What a wrenching thing it is each
year. Just last month we celebrated the birth of the baby Jesus, fruit of
Mary's humble "yes" to God's gift of new life. This month we
celebrated the arrival of the Wise Men to greet the newborn King, who
"appeared and the soul felt its worth." Then we observe the
birthday of a great preacher whose basic message was the dignity of the human
person and the sacredness of all human life. And then we turn, as we must
each year, to recall a legal decision that said "no" to new life, has
led so many women and others involved in abortion to grieve their loss and
doubt their own worth, and has deprived a whole class of people -- pre- born
babies -- of their right to life.
Such an anniversary cannot be
celebrated. But it does offer an opportunity to take stock -- to ask where we
are, forty-three years after the Supreme Court's Roe v. Wade and Doe
v. Bolton decisions, and where we need to go.
We live in an increasingly divided
nation, where people of different views as well as different races, religions,
and national origins often seem to lack the patience and good will to respect
each other and try to live in harmony. Abortion itself, despite the
endorsement of our highest legal tribunal and many political and cultural
elites, is as controversial as ever. Most Americans oppose a policy
allowing legal abortion for virtually any reason – though many still do not
realize that this is what the Supreme Court gave us. Most want to protect
unborn children at later stages of pregnancy, to regulate or limit the practice
of abortion, and to stop the use of taxpayer dollars for the destruction of
unborn children. Yet many who support important goals of the pro-life
movement do not identify as "pro-life," a fact which should lead us
to examine how we present our pro-life vision to others.
Even as Americans remain troubled by
abortion, a powerful and well-financed lobby increasingly insists that there is
no real issue here – that abortion is just another part of "basic health
care" for women, to be seamlessly integrated into our health system and
our lives. Planned Parenthood and other abortion promoters say they will no
longer call themselves "pro-choice," apparently realizing that this
phrase might allow others to choose a path different from their own. They
hold that abortion must be celebrated as a positive good for women and society,
and those who cannot in conscience provide it are to be condemned for
practicing substandard medicine and waging a "war on women."
We see this in the rising opposition
of some political leaders to the very notion of a right of conscience on abortion.
A few years ago, for example, President Obama pledged to defend the conscience
rights of those who do not accept abortion, and his Administration assured us
that longstanding federal laws protecting these rights must be fully enforced.
Yet in the final days of 2015, he and other Democratic leaders were unwilling
to support the Abortion Non-Discrimination Act, a modest measure to provide for
effective enforcement of these laws.
While this is disturbing, it is also
an opportunity. The great majority of Americans are not committed to this
extreme ideology. They do not see the unborn child as an illness or a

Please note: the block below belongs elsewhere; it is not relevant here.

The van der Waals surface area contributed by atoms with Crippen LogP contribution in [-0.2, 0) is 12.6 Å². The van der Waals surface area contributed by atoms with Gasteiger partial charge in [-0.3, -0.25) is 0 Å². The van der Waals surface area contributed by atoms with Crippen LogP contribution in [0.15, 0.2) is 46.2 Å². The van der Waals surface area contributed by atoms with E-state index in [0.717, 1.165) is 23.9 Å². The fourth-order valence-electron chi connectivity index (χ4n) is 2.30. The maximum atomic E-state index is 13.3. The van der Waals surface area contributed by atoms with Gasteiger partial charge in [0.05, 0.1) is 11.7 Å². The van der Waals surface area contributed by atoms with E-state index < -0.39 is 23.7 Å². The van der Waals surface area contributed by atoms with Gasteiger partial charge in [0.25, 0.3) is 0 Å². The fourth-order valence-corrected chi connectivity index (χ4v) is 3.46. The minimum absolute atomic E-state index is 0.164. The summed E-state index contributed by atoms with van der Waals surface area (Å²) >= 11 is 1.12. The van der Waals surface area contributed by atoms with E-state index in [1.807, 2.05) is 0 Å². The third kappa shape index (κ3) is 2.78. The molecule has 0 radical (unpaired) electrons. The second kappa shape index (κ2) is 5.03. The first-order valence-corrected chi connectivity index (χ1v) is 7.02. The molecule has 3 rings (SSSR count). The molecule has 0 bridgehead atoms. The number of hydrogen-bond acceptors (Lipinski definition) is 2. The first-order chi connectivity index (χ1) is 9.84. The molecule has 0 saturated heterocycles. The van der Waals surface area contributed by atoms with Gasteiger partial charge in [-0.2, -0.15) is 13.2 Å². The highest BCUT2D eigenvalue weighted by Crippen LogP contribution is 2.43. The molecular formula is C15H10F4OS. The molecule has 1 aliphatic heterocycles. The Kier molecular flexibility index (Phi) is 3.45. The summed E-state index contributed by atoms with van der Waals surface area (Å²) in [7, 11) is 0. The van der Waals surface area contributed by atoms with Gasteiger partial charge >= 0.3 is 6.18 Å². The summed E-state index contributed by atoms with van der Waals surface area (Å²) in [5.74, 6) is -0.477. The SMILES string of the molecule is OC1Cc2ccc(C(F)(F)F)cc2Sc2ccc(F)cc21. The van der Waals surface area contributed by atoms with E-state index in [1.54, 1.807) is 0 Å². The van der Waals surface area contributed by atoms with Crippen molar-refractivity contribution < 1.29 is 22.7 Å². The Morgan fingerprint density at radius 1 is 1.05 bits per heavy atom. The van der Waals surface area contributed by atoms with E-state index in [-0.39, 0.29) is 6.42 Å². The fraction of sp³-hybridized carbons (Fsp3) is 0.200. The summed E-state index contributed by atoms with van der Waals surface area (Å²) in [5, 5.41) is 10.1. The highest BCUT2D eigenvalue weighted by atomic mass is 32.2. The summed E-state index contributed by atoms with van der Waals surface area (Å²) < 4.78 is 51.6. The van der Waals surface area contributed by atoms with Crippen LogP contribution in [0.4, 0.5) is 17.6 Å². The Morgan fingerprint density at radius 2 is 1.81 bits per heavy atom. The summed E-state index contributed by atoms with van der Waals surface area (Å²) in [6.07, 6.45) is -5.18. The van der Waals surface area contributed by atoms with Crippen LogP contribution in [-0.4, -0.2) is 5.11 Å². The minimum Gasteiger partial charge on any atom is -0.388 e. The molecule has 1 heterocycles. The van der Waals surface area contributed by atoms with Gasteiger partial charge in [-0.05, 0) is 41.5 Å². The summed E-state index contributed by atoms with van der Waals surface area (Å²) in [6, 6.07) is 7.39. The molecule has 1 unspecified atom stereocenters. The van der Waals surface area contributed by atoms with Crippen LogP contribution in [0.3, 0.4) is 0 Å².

tumor. They are repelled when they see the callousness of the abortion
industry, as in the recent undercover videos of Planned Parenthood officials
calmly discussing the harvesting of body parts. They do not want to be
pushed into actively promoting and paying for abortion. They do not want
doctors and nurses who are sensitive to the value of life at its most
vulnerable to be driven from the healing professions. They are open to
hearing a message of reverence for life.
In taking up this challenge, we who
present the pro-life message must always strive to be better messengers.
A cause that teaches the inexpressibly great value of each and every human
being cannot show disdain or disrespect for any fellow human being. We
should celebrate human freedom, always reminding others that this freedom is
ours so we can freely choose the good – and that to enjoy this freedom, each of
us must first of all be allowed to live. And especially in this
Year of Mercy, we recall with Pope Francis that each human life is created by a
God whose love is infinite -- and that this same love is a source of unbounded
mercy and forgiveness for all who have fallen short of God's plans for
us. For its part, through the healing ministry of Project Rachel, the
Catholic Church seeks to offer this gift of God's mercy and reconciliation to
all who have been involved in abortion.
I invite all who are concerned about
the tragedy of abortion to recommit themselves to this vision of life and love,
a vision that excludes no one. Catholics in particular can take part in
the 9 Days for Life campaign, uniting in prayer and action from January 16-24
for the protection of life at every stage and in every circumstance.
Information on the many ways to participate and sign up is available at www.9daysforlife.com.
Finally, let us never be distracted
by the false charge that this life-affirming cause is merely a political or
partisan issue. It is an essential moral vision that lifts up every human
person. With Pope Francis let us remember that "this defense of
unborn life is closely linked to the defense of each and every other human
right…. It is not 'progressive' to try to resolve problems by eliminating a
human life" (Evangelii Gaudium, nos. 213-4). Genuine progress must
be progress for all, beginning with those most vulnerable who cannot speak for
themselves. May God bless our efforts to uphold human life!